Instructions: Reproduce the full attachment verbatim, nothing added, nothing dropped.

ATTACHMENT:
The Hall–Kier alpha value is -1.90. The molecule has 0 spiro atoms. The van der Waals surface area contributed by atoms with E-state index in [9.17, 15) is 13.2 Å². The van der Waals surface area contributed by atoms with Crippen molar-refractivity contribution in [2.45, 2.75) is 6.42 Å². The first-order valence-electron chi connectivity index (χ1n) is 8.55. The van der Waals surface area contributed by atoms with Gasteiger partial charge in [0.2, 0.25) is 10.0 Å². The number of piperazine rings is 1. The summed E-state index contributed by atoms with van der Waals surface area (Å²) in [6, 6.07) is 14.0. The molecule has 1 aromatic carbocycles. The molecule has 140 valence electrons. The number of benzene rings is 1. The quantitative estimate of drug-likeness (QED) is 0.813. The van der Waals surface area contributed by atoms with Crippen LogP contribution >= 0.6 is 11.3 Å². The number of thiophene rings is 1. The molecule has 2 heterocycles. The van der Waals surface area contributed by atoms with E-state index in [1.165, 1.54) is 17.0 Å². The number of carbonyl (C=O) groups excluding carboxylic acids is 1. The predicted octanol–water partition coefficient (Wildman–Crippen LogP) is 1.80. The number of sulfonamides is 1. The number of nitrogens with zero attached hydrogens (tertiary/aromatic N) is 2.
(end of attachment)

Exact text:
The Hall–Kier alpha value is -1.90. The molecule has 0 spiro atoms. The van der Waals surface area contributed by atoms with E-state index in [9.17, 15) is 13.2 Å². The van der Waals surface area contributed by atoms with Crippen molar-refractivity contribution in [2.45, 2.75) is 6.42 Å². The first-order valence-electron chi connectivity index (χ1n) is 8.55. The van der Waals surface area contributed by atoms with Gasteiger partial charge in [0.2, 0.25) is 10.0 Å². The number of piperazine rings is 1. The summed E-state index contributed by atoms with van der Waals surface area (Å²) in [6, 6.07) is 14.0. The molecule has 1 aromatic carbocycles. The molecule has 140 valence electrons. The number of benzene rings is 1. The quantitative estimate of drug-likeness (QED) is 0.813. The van der Waals surface area contributed by atoms with Crippen LogP contribution >= 0.6 is 11.3 Å². The number of thiophene rings is 1. The molecule has 2 heterocycles. The van der Waals surface area contributed by atoms with E-state index in [1.165, 1.54) is 17.0 Å². The number of carbonyl (C=O) groups excluding carboxylic acids is 1. The predicted octanol–water partition coefficient (Wildman–Crippen LogP) is 1.80. The number of sulfonamides is 1. The number of nitrogens with zero attached hydrogens (tertiary/aromatic N) is 2.